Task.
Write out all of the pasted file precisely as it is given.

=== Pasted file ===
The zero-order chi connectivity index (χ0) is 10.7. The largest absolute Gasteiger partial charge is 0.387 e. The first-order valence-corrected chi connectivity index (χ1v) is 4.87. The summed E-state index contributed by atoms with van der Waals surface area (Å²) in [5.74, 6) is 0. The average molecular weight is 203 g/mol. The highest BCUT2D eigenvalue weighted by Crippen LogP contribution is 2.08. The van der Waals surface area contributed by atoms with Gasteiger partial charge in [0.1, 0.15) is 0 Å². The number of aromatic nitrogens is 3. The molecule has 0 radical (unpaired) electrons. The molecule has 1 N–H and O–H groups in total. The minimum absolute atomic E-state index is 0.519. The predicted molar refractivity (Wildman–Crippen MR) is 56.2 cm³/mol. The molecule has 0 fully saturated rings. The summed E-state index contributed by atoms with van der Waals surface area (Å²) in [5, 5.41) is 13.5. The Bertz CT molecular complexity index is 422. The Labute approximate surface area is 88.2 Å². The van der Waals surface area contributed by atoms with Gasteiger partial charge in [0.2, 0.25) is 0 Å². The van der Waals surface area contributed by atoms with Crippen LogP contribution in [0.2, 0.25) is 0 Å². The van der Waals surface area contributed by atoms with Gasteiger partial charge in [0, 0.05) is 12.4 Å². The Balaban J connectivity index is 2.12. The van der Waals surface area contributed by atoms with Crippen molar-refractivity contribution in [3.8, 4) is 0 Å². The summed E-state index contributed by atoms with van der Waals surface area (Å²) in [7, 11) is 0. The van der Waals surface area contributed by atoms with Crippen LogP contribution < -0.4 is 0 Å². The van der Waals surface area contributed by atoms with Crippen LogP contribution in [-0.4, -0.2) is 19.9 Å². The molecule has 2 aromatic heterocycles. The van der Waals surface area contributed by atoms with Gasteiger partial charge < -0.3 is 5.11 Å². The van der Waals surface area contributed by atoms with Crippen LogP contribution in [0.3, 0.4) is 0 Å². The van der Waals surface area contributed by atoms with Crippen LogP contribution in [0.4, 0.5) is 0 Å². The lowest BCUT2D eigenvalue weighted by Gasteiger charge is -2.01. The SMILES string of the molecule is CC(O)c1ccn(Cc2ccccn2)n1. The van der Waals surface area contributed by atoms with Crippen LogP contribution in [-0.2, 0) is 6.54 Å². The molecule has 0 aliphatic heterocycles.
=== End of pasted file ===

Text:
The zero-order chi connectivity index (χ0) is 10.7. The largest absolute Gasteiger partial charge is 0.387 e. The first-order valence-corrected chi connectivity index (χ1v) is 4.87. The summed E-state index contributed by atoms with van der Waals surface area (Å²) in [5.74, 6) is 0. The average molecular weight is 203 g/mol. The highest BCUT2D eigenvalue weighted by Crippen LogP contribution is 2.08. The van der Waals surface area contributed by atoms with Gasteiger partial charge in [0.1, 0.15) is 0 Å². The number of aromatic nitrogens is 3. The molecule has 0 radical (unpaired) electrons. The molecule has 1 N–H and O–H groups in total. The minimum absolute atomic E-state index is 0.519. The predicted molar refractivity (Wildman–Crippen MR) is 56.2 cm³/mol. The molecule has 0 fully saturated rings. The summed E-state index contributed by atoms with van der Waals surface area (Å²) in [5, 5.41) is 13.5. The Bertz CT molecular complexity index is 422. The Labute approximate surface area is 88.2 Å². The van der Waals surface area contributed by atoms with Gasteiger partial charge in [0.2, 0.25) is 0 Å². The van der Waals surface area contributed by atoms with Crippen LogP contribution in [0.2, 0.25) is 0 Å². The van der Waals surface area contributed by atoms with Gasteiger partial charge in [0, 0.05) is 12.4 Å². The Balaban J connectivity index is 2.12. The van der Waals surface area contributed by atoms with Crippen molar-refractivity contribution in [3.8, 4) is 0 Å². The summed E-state index contributed by atoms with van der Waals surface area (Å²) in [7, 11) is 0. The van der Waals surface area contributed by atoms with Crippen LogP contribution < -0.4 is 0 Å². The van der Waals surface area contributed by atoms with Crippen LogP contribution in [-0.4, -0.2) is 19.9 Å². The molecule has 2 aromatic heterocycles. The van der Waals surface area contributed by atoms with Gasteiger partial charge < -0.3 is 5.11 Å². The van der Waals surface area contributed by atoms with Crippen LogP contribution in [0.3, 0.4) is 0 Å². The van der Waals surface area contributed by atoms with Crippen LogP contribution in [0.4, 0.5) is 0 Å². The lowest BCUT2D eigenvalue weighted by Gasteiger charge is -2.01. The SMILES string of the molecule is CC(O)c1ccn(Cc2ccccn2)n1. The van der Waals surface area contributed by atoms with Crippen LogP contribution in [-0.2, 0) is 6.54 Å². The molecule has 0 aliphatic heterocycles.